All the 22-year-old Swede wanted to do after ending his contract impasse was get back on the ice with teammates. That should have happened with a practice on Wednesday, but it ended up being cancelled when the Leafs bus had engine trouble following a 4-3 overtime win in Buffalo on Tuesday night.
“I’ve been skating by myself, so I was waiting to practice with the guys and then the bus broke down,” said Nylander. “It was like, ‘Oh OK, just one more day by myself.'”
Nylander has had two solo sessions with assistant coach D.J. Smith since signing his $45-million, six-year deal on Saturday afternoon. He finally got to rejoin the Leafs for a 20-minute morning skate Thursday and will jump straight back into the lineup against the Detroit Red Wings that night.
Expectations are modest given that it’s been more than seven months since Nylander last played competitively — in Toronto’s Game 7 loss to Boston on April 25.
“I think it goes without saying: It’s his first game of the year, no pre-season, no anything,” said Auston Matthews. “There’s going to be that rust there.”
“Just try to skate out there and just play simple from the beginning. Work my way into games. That’s all I can do,” added Nylander.
Still, Leafs coach Mike Babcock is throwing him directly onto the top line — alongside Matthews and Patrick Marleau — and giving him right-point duties on the second power-play unit.
Despite only playing with its full lineup for the first time now, Toronto still has the NHL’s second-best points percentage (.714) and second-highest goals-per-game average (3.64). In Nylander, the Leafs are adding a player coming off consecutive 60-point seasons who can be a difference-maker on any given night.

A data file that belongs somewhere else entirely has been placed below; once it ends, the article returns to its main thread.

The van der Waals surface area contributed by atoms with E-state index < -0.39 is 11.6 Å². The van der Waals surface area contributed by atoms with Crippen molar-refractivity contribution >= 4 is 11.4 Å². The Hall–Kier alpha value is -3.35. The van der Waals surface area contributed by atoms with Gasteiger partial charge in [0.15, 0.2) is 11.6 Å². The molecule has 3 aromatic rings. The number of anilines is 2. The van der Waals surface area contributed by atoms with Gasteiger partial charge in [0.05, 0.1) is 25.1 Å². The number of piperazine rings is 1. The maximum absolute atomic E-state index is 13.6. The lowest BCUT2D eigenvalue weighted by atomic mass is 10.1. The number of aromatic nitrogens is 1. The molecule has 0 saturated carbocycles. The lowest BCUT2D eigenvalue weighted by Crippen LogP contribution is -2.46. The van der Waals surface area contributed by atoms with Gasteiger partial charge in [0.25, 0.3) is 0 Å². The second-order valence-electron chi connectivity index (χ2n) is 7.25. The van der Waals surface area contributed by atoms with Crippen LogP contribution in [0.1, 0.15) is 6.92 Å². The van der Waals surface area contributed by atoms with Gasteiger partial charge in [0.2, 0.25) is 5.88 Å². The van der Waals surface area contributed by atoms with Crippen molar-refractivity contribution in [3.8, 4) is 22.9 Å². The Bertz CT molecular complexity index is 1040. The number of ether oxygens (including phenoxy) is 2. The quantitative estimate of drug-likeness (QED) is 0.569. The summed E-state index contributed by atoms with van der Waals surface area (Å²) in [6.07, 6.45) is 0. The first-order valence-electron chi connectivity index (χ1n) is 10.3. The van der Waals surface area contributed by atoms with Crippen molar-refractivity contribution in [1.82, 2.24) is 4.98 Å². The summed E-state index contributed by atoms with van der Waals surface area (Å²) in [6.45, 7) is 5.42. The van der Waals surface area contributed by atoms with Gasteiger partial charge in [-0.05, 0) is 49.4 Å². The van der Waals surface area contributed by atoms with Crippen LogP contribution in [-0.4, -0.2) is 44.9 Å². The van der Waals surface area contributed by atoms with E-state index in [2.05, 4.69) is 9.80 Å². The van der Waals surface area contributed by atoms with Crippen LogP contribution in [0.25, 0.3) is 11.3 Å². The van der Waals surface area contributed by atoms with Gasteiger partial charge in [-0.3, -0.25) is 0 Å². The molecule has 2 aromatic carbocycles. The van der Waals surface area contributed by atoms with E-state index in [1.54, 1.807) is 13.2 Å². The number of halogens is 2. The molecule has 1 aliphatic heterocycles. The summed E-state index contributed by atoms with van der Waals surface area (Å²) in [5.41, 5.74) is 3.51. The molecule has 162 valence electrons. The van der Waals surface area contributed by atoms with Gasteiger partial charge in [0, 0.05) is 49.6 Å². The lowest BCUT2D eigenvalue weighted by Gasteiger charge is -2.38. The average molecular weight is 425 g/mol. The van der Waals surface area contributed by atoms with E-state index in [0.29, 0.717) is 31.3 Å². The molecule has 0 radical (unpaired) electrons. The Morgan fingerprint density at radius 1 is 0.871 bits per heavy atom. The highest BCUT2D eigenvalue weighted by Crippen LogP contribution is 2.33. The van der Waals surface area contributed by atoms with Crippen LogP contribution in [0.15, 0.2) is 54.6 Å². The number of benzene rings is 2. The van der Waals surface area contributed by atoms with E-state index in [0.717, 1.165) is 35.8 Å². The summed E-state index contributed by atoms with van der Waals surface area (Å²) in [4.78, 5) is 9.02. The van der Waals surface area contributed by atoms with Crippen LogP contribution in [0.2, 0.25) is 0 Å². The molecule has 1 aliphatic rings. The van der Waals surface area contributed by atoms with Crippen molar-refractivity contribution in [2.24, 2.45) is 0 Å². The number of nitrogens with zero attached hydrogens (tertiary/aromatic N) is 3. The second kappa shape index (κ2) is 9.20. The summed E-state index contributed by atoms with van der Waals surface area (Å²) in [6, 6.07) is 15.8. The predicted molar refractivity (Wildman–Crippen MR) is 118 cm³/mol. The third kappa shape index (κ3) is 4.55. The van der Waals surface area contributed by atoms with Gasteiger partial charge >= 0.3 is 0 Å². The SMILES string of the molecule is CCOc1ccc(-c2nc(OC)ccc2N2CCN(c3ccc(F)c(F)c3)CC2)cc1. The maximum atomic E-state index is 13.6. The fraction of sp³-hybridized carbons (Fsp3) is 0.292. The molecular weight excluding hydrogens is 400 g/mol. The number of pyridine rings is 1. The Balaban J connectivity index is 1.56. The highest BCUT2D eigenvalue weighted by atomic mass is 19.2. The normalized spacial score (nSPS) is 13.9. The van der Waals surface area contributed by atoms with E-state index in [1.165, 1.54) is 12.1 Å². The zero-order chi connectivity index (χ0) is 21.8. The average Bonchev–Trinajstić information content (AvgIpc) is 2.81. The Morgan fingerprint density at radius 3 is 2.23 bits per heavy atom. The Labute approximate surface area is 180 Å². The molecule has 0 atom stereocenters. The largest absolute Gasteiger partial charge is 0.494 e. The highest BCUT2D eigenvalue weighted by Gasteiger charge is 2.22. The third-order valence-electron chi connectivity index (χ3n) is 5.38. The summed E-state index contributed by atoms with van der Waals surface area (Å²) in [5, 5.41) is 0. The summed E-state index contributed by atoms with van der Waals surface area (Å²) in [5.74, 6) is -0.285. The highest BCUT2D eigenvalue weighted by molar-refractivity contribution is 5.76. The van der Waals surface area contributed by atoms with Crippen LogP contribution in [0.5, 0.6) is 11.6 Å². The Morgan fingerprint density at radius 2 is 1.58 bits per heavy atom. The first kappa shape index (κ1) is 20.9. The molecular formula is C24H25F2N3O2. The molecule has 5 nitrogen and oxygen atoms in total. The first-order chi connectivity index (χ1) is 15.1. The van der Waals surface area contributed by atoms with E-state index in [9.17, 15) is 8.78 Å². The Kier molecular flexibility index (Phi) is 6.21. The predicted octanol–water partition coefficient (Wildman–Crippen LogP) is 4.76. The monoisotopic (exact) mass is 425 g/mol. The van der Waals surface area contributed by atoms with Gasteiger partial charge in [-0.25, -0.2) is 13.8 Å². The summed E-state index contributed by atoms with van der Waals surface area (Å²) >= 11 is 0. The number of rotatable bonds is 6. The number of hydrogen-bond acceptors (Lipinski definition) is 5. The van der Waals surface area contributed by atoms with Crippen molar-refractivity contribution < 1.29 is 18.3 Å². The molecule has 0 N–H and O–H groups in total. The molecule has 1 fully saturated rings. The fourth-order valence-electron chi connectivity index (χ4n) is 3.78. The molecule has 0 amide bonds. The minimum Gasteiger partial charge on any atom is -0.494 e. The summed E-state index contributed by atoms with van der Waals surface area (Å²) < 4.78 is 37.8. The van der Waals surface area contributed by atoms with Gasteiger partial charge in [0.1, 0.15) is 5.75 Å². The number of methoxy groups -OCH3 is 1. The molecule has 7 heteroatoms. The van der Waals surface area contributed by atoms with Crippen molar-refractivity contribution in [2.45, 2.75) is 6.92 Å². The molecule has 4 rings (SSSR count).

“When he skated yesterday, he was strong, great edges, shot the puck. He’s an intelligent player,” said Babcock. “Once he gets up to speed here, he’ll be real good, but we expect him to have energy here tonight.
“He should be the freshest guy in hockey.”
The biggest initial hurdle, according to Detroit’s Andreas Athanasiou, will be the first couple shifts. Athanasiou didn’t sign until Oct. 23 last season because of a contract standoff, and remembers how fast everything felt.
It’s almost like joining a race after its already started and trying to keep pace with the leaders.
“Everybody’s been at game speed for the last couple months and he’s been practising, so it’s a little bit different,” said Athanasiou. “When I came back it was Tampa, the first two shifts it was fast, I was huffing and puffing a little bit. But right after that, it was back in the groove of things.”
Nylander did everything he could to keep his conditioning high.
He skated with AIK’s under-20 team in Stockholm a couple times per week and joined an Austrian professional team for a few practices as well. There was also time spent in the gym and on one-on-one skills training.
It was an extremely difficult process, especially with how well things were going in Toronto without him.
“It’s been fun watching them play, but I mean, you want to be there as well,” said Nylander. “I’m just excited to be here finally and enjoying the boys.”
There was a palpable enthusiasm in the Leafs’ dressing room in the hours leading up to his return to the lineup.
“When you’ve got a player of his skill-set and the level he can play at, there’s things that just don’t go away,” said John Tavares. “Even if you pick up a stick and you haven’t held it in your hand for two to three months. Certainly I think you’re going to see why he’s a special player, not just tonight but over the course of the rest of the season.
“I think for him, the good thing is he doesn’t have to go out there and try to do it all.”